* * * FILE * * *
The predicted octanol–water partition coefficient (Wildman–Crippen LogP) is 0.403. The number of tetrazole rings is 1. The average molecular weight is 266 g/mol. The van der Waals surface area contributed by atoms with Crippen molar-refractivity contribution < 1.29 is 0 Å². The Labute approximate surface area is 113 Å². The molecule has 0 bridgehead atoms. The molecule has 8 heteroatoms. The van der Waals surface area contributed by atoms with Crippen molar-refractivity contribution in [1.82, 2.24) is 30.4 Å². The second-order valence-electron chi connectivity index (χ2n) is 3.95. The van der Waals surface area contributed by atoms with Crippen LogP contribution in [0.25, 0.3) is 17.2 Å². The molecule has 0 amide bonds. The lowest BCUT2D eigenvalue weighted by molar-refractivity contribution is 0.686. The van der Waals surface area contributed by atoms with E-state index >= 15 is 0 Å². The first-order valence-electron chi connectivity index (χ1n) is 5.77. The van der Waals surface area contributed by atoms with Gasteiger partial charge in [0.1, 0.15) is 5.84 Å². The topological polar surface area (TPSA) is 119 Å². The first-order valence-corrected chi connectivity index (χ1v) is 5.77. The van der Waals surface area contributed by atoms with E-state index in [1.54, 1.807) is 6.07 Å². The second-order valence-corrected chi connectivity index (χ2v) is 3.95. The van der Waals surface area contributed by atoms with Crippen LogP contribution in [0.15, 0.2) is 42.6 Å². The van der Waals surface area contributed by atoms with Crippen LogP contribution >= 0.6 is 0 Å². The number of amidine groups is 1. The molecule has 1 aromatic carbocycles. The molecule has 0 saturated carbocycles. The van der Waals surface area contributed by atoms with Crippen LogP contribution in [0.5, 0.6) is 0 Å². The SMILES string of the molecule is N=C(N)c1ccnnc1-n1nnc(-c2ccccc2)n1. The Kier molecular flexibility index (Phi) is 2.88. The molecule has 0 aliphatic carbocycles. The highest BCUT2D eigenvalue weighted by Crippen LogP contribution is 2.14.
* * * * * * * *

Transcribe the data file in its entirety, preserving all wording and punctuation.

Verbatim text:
The predicted octanol–water partition coefficient (Wildman–Crippen LogP) is 0.403. The number of tetrazole rings is 1. The average molecular weight is 266 g/mol. The van der Waals surface area contributed by atoms with Crippen molar-refractivity contribution < 1.29 is 0 Å². The Labute approximate surface area is 113 Å². The molecule has 0 bridgehead atoms. The molecule has 8 heteroatoms. The van der Waals surface area contributed by atoms with Crippen molar-refractivity contribution in [1.82, 2.24) is 30.4 Å². The second-order valence-electron chi connectivity index (χ2n) is 3.95. The van der Waals surface area contributed by atoms with Crippen LogP contribution in [0.25, 0.3) is 17.2 Å². The molecule has 0 amide bonds. The lowest BCUT2D eigenvalue weighted by molar-refractivity contribution is 0.686. The van der Waals surface area contributed by atoms with E-state index >= 15 is 0 Å². The first-order valence-electron chi connectivity index (χ1n) is 5.77. The van der Waals surface area contributed by atoms with Gasteiger partial charge in [0.1, 0.15) is 5.84 Å². The topological polar surface area (TPSA) is 119 Å². The first-order valence-corrected chi connectivity index (χ1v) is 5.77. The van der Waals surface area contributed by atoms with E-state index in [1.54, 1.807) is 6.07 Å². The second-order valence-corrected chi connectivity index (χ2v) is 3.95. The van der Waals surface area contributed by atoms with Crippen LogP contribution in [0.15, 0.2) is 42.6 Å². The van der Waals surface area contributed by atoms with Crippen LogP contribution >= 0.6 is 0 Å². The number of amidine groups is 1. The molecule has 1 aromatic carbocycles. The molecule has 0 saturated carbocycles. The van der Waals surface area contributed by atoms with Crippen LogP contribution in [0.5, 0.6) is 0 Å². The SMILES string of the molecule is N=C(N)c1ccnnc1-n1nnc(-c2ccccc2)n1. The Kier molecular flexibility index (Phi) is 2.88. The molecule has 0 aliphatic carbocycles. The highest BCUT2D eigenvalue weighted by Crippen LogP contribution is 2.14.